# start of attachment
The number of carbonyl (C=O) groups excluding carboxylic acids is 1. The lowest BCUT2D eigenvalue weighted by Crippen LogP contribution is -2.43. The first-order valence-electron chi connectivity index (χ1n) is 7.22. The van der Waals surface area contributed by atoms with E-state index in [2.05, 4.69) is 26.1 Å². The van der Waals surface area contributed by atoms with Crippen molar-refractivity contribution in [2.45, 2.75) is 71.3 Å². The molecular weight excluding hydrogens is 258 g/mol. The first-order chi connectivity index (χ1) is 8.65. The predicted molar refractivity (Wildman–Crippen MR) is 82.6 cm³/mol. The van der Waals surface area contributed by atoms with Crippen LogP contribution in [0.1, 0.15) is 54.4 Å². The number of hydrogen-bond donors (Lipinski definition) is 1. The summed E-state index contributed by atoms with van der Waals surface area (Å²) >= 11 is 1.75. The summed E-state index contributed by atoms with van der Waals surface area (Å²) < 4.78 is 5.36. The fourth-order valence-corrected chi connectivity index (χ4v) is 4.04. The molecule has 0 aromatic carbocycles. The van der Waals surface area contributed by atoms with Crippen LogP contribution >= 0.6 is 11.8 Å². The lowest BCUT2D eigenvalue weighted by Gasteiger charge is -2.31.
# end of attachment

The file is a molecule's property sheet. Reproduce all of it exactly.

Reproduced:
The number of carbonyl (C=O) groups excluding carboxylic acids is 1. The lowest BCUT2D eigenvalue weighted by Crippen LogP contribution is -2.43. The first-order valence-electron chi connectivity index (χ1n) is 7.22. The van der Waals surface area contributed by atoms with E-state index in [2.05, 4.69) is 26.1 Å². The van der Waals surface area contributed by atoms with Crippen molar-refractivity contribution in [2.45, 2.75) is 71.3 Å². The molecular weight excluding hydrogens is 258 g/mol. The first-order chi connectivity index (χ1) is 8.65. The predicted molar refractivity (Wildman–Crippen MR) is 82.6 cm³/mol. The van der Waals surface area contributed by atoms with Crippen LogP contribution in [0.1, 0.15) is 54.4 Å². The number of hydrogen-bond donors (Lipinski definition) is 1. The summed E-state index contributed by atoms with van der Waals surface area (Å²) >= 11 is 1.75. The summed E-state index contributed by atoms with van der Waals surface area (Å²) < 4.78 is 5.36. The fourth-order valence-corrected chi connectivity index (χ4v) is 4.04. The molecule has 0 aromatic carbocycles. The van der Waals surface area contributed by atoms with Crippen LogP contribution >= 0.6 is 11.8 Å². The lowest BCUT2D eigenvalue weighted by Gasteiger charge is -2.31.